The use of dill dates all the way back to biblical times and there are recipes that use it alongside cucumber that date back to the mid 17th century. This herb’s flavor is reminiscent of caraway or anise and it has a frilly look that makes it great for use as a garnish. While dill does have a unique flavor profile, its flavor can be replicated with other herbs if you use them correctly. These herbs are all easy to find; in fact, you may have some of them in your spice cabinet right now. Here are your best dill substitutes.
Dill is a popular herb, in both fresh and dried form. Its anise-like taste can flavor everything from cucumbers to eggs, salads, and more, Naturevibe Botanicals dried dill weed makes an excellent backup as it comes in an airtight, resealable package, perfect for keeping at the back of your cupboard for when the need arises.
Table of Contents
- Your best bet: Fresh tarragon
- A decent second option: Fennel
- In a pinch: Thyme
- Other alternatives
- Must-read related posts
Your best bet: Fresh tarragon
If you want a dill substitute that can be used on its own and in a one-to-one ratio, tarragon is it. There was a time when this herb’s use was almost entirely limited to French cooking, but it has since become popular all over the world.
Like dill, tarragon has a flavor and aroma that is similar to that of anise. Tarragon can stand up to heat unlike dill, which is why it is used in stews, sauces, and soups. This also means that you should add it earlier in the cooking process than you would dill. In addition, you can use tarragon like dill when making vinegar and homemade mustards.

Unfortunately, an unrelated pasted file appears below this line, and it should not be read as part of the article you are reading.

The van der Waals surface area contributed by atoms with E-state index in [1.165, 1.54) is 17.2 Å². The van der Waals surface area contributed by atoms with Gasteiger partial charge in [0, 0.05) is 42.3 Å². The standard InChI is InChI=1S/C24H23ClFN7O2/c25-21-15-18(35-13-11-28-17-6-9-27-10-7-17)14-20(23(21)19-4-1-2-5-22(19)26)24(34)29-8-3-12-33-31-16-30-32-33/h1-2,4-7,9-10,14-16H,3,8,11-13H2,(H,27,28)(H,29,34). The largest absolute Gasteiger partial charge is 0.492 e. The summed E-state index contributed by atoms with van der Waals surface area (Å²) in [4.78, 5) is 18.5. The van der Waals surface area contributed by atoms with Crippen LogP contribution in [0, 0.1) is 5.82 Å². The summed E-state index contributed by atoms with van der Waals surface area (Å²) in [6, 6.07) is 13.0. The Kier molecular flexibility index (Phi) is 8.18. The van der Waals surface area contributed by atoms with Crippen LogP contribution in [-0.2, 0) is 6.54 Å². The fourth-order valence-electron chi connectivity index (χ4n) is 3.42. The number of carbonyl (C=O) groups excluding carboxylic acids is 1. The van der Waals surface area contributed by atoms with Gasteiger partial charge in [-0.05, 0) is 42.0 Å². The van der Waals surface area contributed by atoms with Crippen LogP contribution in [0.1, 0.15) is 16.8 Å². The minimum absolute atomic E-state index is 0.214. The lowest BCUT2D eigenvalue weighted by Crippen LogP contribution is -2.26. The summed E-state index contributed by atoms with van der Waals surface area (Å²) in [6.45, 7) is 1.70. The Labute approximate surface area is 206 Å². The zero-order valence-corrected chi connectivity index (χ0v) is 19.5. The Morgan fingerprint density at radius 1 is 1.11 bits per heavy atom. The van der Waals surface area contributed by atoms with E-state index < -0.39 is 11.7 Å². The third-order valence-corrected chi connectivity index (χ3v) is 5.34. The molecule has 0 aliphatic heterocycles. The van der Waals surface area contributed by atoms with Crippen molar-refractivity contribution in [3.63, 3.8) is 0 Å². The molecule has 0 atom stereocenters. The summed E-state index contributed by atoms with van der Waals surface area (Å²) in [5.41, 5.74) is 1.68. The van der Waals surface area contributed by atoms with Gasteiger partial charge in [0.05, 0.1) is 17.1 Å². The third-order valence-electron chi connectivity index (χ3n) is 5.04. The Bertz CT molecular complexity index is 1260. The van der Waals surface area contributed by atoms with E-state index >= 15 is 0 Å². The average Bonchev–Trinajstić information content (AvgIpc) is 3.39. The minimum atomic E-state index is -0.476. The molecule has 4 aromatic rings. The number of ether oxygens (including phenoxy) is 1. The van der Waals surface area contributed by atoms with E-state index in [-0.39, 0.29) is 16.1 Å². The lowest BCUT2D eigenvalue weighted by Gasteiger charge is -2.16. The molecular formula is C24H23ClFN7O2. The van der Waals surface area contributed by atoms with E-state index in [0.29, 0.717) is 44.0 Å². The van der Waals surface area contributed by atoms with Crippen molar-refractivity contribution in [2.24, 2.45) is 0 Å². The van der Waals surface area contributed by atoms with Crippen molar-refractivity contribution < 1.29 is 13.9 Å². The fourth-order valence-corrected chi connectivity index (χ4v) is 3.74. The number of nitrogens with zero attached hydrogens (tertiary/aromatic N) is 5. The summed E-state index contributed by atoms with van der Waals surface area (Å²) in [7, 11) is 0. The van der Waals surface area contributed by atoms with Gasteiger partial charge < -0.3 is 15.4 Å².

A decent second option: Fennel
Dill’s appearance makes it an excellent garnish for many dishes. Chefs often snip off the feathery fronds and use them to finish salads, fish dishes, and soups. If you are in need of an herb to use as garnish and that has a similar appearance to dill, fennel is an excellent choice.
Like dill, it has feathery fronds, though the stems are much thicker. You can snip fennel fronds off and use them in much the same way that you would use dill fronds. Also, its flavor is mild and sweet and has licorice notes so it should complement any dish that requires dill.
Fennel is widely used and you should be able to find it in the produce section of most grocery stores. In addition, you can use the stems and bulbs in soups or stews once you are done with the fronds.
In a pinch: Thyme
While thyme actually belongs to the mint family, it can handle long cooking times; in fact, it is preferred for use in braised dishes. You can use thyme to flavor many of the same times of dishes for which dill would be used. Dishes in which you can use thyme include stews, sauces, and even salads. Thyme can be used to make salad dressings and marinades as well.
To get the most from your thyme, you will want to add it early in the cooking process. You can find fresh thyme in the produce section of many supermarkets and dried thyme in the spice section.
Other popular dill substitutes include rosemary, which is also widely used in French and Italian cooking. Like thyme and tarragon, rosemary is best for long-cooking dishes. It can be used to cook lamb, chicken, or pork. You can also use basil in place of dill for salads, pickles, and marinades.